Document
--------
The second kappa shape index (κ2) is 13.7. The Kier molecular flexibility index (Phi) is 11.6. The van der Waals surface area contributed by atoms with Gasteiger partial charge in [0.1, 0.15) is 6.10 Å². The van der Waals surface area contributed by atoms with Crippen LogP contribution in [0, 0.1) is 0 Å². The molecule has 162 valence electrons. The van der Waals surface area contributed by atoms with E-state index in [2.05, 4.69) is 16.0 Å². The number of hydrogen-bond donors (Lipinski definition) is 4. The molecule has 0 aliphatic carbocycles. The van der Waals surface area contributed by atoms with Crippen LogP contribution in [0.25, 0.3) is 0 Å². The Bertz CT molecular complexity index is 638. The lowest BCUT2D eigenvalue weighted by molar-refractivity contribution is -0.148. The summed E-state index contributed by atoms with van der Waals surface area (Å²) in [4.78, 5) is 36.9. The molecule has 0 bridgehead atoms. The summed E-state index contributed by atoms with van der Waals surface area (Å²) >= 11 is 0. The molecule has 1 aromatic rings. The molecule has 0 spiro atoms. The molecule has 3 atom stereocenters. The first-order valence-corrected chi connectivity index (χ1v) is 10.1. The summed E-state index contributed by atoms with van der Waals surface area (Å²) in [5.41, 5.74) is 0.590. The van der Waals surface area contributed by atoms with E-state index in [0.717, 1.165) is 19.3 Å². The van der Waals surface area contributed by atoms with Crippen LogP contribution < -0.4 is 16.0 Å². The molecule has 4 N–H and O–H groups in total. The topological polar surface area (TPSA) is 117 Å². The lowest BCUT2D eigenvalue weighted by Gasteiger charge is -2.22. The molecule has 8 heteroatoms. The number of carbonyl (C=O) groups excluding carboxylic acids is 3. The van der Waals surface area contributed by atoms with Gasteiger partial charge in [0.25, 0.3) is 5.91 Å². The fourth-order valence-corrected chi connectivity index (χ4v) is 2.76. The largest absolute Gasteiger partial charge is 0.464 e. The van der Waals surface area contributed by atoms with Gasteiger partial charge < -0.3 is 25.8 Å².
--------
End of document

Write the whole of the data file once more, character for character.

The second kappa shape index (κ2) is 13.7. The Kier molecular flexibility index (Phi) is 11.6. The van der Waals surface area contributed by atoms with Gasteiger partial charge in [0.1, 0.15) is 6.10 Å². The van der Waals surface area contributed by atoms with Crippen LogP contribution in [0, 0.1) is 0 Å². The molecule has 162 valence electrons. The van der Waals surface area contributed by atoms with E-state index in [2.05, 4.69) is 16.0 Å². The number of hydrogen-bond donors (Lipinski definition) is 4. The molecule has 0 aliphatic carbocycles. The van der Waals surface area contributed by atoms with Crippen LogP contribution in [0.25, 0.3) is 0 Å². The Bertz CT molecular complexity index is 638. The lowest BCUT2D eigenvalue weighted by molar-refractivity contribution is -0.148. The summed E-state index contributed by atoms with van der Waals surface area (Å²) in [4.78, 5) is 36.9. The molecule has 0 bridgehead atoms. The summed E-state index contributed by atoms with van der Waals surface area (Å²) >= 11 is 0. The molecule has 1 aromatic rings. The molecule has 0 spiro atoms. The molecule has 3 atom stereocenters. The first-order valence-corrected chi connectivity index (χ1v) is 10.1. The summed E-state index contributed by atoms with van der Waals surface area (Å²) in [5.41, 5.74) is 0.590. The van der Waals surface area contributed by atoms with E-state index in [0.717, 1.165) is 19.3 Å². The van der Waals surface area contributed by atoms with Crippen LogP contribution < -0.4 is 16.0 Å². The molecule has 4 N–H and O–H groups in total. The topological polar surface area (TPSA) is 117 Å². The lowest BCUT2D eigenvalue weighted by Gasteiger charge is -2.22. The molecule has 8 heteroatoms. The number of carbonyl (C=O) groups excluding carboxylic acids is 3. The van der Waals surface area contributed by atoms with Gasteiger partial charge in [0.25, 0.3) is 5.91 Å². The fourth-order valence-corrected chi connectivity index (χ4v) is 2.76. The largest absolute Gasteiger partial charge is 0.464 e. The van der Waals surface area contributed by atoms with Gasteiger partial charge < -0.3 is 25.8 Å².